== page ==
Paul says a mouthful in verse 3; enough that theologians could write entire essays just on pieces of it. First Paul says that what The Law could not do, God did. This is definitely referring to the Law of Moses, and Paul is about to tell us that there was something that the Law was not capable of, so God accomplished it using another means. Most often this is an "Aha!" moment for Christian Pastors and Bible Teachers. They see this as an admission by Paul that the Law of Moses was defective and so God had to apply a patch; or perhaps it was an excuse for God to just get rid of it for something else that worked better. All that is being said is that God did something that The Law was never created to do. The Law of Moses was not designed as some kind of universal redemption devise that solved all of mankind's problems with sin and death. It served a limited but critical set of purposes that will remain needed until we have the new heavens and earth that we are promised will eventually come. The thing the Torah, The Law, was never created to do was to change the nature of humans. It could not effect the evil inclination that dominates what Paul calls "our old nature". The Law defines sin, it characterizes God's nature, it explains how to live a righteous life, and it tells us what to do to make peace with God when a law is broken. But The Law could not cause a person to love God or obey God; it could only instill a fear of God in them due to harsh consequences for disobedience.
Yet in a certain, very real, sense The Law was God being accommodating towards His people. He knew that His people needed a rather detailed roadmap on how to live as His redeemed people; the Natural Law was very broad and left much for humans to determine for ourselves (always to our detriment). But the moment He issued The Law His people would need help for when they did not follow God's road map as they knew they should; they would need to be rescued from God's wrath when they sinned. So in a marvelous act of grace, God instituted ritual animal sacrifice. Why is this grace? Because when one of His people broke a law, instead of them facing the spiritual death penalty (which is permanent separation from God) the life of an innocent creature (an animal) could be substituted. That is the essence of the purpose for the sacrificial system and it is important to remember that the God-principle behind this system is exactly what has saved us. Yeshua's death was nothing more nor less than substitutionary sacrifice on our behalf.
In the second half of verse 3 Paul says something that has caused enormous debates within Christianity. He says that the way God accomplished doing this thing that The Law of Moses was never designed to do, was by sending His Son as a human being with a nature like our own sinful one. Notice that Yeshua was sent as a human being; He was not an apparition who only appeared to be human; He was fully human. In fact, says Paul, Yeshua had the same nature as all humans; a sinful one. That is another never ending doctrinal battle within Christianity; the idea that Yeshua had the same sinful nature as all of us is not universally accepted within the Church.
In most English versions the word "likeness" is present to modify the words about Yeshua having sinful flesh. Here is an example of other English versions of this verse:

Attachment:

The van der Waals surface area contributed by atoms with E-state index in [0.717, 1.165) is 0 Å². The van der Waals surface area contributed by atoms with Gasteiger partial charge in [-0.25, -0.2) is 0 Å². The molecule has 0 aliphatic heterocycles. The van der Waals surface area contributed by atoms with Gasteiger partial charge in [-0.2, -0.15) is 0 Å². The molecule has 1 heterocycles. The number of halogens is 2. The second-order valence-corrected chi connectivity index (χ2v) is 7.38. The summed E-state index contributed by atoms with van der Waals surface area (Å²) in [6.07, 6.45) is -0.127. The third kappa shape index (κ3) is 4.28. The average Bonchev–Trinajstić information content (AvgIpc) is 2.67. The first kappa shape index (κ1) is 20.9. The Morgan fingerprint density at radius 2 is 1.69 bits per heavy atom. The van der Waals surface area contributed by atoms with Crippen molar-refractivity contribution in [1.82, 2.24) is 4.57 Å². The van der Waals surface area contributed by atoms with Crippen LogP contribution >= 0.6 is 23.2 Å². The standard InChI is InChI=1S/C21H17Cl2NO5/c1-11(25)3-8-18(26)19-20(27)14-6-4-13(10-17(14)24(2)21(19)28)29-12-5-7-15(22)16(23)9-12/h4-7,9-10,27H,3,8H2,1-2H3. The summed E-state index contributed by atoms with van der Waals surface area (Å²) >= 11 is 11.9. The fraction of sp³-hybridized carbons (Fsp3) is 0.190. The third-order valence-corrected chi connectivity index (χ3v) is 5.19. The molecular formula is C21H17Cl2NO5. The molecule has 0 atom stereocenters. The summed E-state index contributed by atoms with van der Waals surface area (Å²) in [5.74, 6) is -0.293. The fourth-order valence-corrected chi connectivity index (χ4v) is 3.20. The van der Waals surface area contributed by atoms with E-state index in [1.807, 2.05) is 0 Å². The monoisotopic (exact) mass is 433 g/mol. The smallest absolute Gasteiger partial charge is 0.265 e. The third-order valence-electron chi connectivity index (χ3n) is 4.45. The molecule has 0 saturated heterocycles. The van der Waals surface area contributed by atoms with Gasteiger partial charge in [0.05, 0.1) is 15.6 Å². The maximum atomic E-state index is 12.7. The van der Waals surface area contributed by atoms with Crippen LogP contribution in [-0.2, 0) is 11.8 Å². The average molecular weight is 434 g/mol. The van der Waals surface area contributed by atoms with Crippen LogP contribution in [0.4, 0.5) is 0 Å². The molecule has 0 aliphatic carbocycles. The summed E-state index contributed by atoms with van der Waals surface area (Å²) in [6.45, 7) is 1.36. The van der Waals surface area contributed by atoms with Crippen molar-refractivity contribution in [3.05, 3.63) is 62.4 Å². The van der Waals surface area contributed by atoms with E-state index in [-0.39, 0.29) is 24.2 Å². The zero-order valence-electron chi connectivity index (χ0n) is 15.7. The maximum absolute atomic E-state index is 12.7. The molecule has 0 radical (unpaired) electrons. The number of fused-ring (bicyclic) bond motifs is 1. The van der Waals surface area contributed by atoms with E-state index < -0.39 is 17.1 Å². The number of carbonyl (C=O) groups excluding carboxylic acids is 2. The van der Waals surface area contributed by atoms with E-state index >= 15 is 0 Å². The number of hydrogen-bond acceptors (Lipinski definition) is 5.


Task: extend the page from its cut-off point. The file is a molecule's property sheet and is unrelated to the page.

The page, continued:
KJV Romans 8:3 For what the law could not do, in that it was weak through the flesh, God sending his own Son in the likeness of sinful flesh, and for sin, condemned sin in the flesh:
The word "likeness" is indeed there in the Greek; but what does it indicate? Does it mean that while Yeshua looked like He was made of the same stuff as regular humans (flesh), in fact He wasn't an actual human? Was his physical presence merely an illusion? Was he like the Terminator? Flesh stretched over a non-human frame? If the word likeness was not there, then it would unambiguously indicate that God sent His Son in typical human sinful flesh; but the word is there. So what's the answer? I think the most logical answer that fits with the context of the chapter, with what Paul says elsewhere, and within the context of what we read about Messiah Yeshua in the Gospels is this: indeed He came in sinful flesh, but as we find out later, He never succumbed to it. That is, He had within Him an evil inclination so that He could be tempted and feel what all the rest of us feel; but He also had God's Spirit in Him and with the power of the Spirit He was able to resist His evil inclination.
So Yeshua, theoretically, could have lived to a ripe old age and died (as do all humans). But, He never sinned; He never once allowed Himself to be a slave to the Master of His evil inclination. Yet He could suffer, He could feel pain and cold and heat; He could feel hungry and thirsty; He had emotions including fear and anxiety; He could bleed and He could die.
Matthew 26:38-39 CJB 38 and he said to them, "My heart is so filled with sadness that I could die! Remain here and stay awake with me."
39 Going on a little farther, he fell on his face, praying, "My Father, if possible, let this cup pass from me! Yet- not what I want, but what you want!"
Or, in this even more dramatic version:
Luke 22:42-44 CJB 42 "Father, if you are willing, take this cup away from me; still, let not my will but yours be done." 43 There appeared to him an angel from heaven giving him strength, 44 and in great anguish he prayed more intensely, so that his sweat became like drops of blood falling to the ground.
So I can only conclude that Paul added the term "likeness" to make it clear that the Word had become flesh; real human flesh.
CJB John 1:1 In the beginning was the Word, and the Word was with God, and the Word was God...........